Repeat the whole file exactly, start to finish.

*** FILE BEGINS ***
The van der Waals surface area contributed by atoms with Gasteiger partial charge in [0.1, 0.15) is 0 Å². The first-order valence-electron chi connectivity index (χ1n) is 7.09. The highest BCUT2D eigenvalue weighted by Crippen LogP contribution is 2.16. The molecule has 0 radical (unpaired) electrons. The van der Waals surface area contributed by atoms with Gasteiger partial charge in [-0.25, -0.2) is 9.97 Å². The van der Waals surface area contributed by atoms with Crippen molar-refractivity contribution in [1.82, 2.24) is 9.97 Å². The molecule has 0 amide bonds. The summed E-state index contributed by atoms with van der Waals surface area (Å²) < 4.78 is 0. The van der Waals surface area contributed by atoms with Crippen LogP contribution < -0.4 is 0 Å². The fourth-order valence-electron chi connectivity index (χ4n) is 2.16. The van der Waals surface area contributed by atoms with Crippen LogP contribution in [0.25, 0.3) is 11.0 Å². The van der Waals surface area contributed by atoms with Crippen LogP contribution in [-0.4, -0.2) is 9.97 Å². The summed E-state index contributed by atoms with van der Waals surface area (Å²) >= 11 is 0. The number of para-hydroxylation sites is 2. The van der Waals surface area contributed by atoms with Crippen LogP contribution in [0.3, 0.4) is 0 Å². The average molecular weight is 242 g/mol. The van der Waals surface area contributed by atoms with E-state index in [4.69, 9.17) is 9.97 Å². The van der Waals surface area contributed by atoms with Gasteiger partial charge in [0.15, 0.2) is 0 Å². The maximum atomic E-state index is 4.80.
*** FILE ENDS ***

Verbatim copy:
The van der Waals surface area contributed by atoms with Gasteiger partial charge in [0.1, 0.15) is 0 Å². The first-order valence-electron chi connectivity index (χ1n) is 7.09. The highest BCUT2D eigenvalue weighted by Crippen LogP contribution is 2.16. The molecule has 0 radical (unpaired) electrons. The van der Waals surface area contributed by atoms with Gasteiger partial charge in [-0.25, -0.2) is 9.97 Å². The van der Waals surface area contributed by atoms with Crippen molar-refractivity contribution in [1.82, 2.24) is 9.97 Å². The molecule has 0 amide bonds. The summed E-state index contributed by atoms with van der Waals surface area (Å²) < 4.78 is 0. The van der Waals surface area contributed by atoms with Crippen LogP contribution < -0.4 is 0 Å². The fourth-order valence-electron chi connectivity index (χ4n) is 2.16. The van der Waals surface area contributed by atoms with Crippen LogP contribution in [0.25, 0.3) is 11.0 Å². The van der Waals surface area contributed by atoms with Crippen LogP contribution in [-0.4, -0.2) is 9.97 Å². The summed E-state index contributed by atoms with van der Waals surface area (Å²) >= 11 is 0. The number of para-hydroxylation sites is 2. The van der Waals surface area contributed by atoms with Crippen LogP contribution in [0.3, 0.4) is 0 Å². The average molecular weight is 242 g/mol. The van der Waals surface area contributed by atoms with E-state index in [4.69, 9.17) is 9.97 Å². The van der Waals surface area contributed by atoms with Gasteiger partial charge in [0.15, 0.2) is 0 Å². The maximum atomic E-state index is 4.80.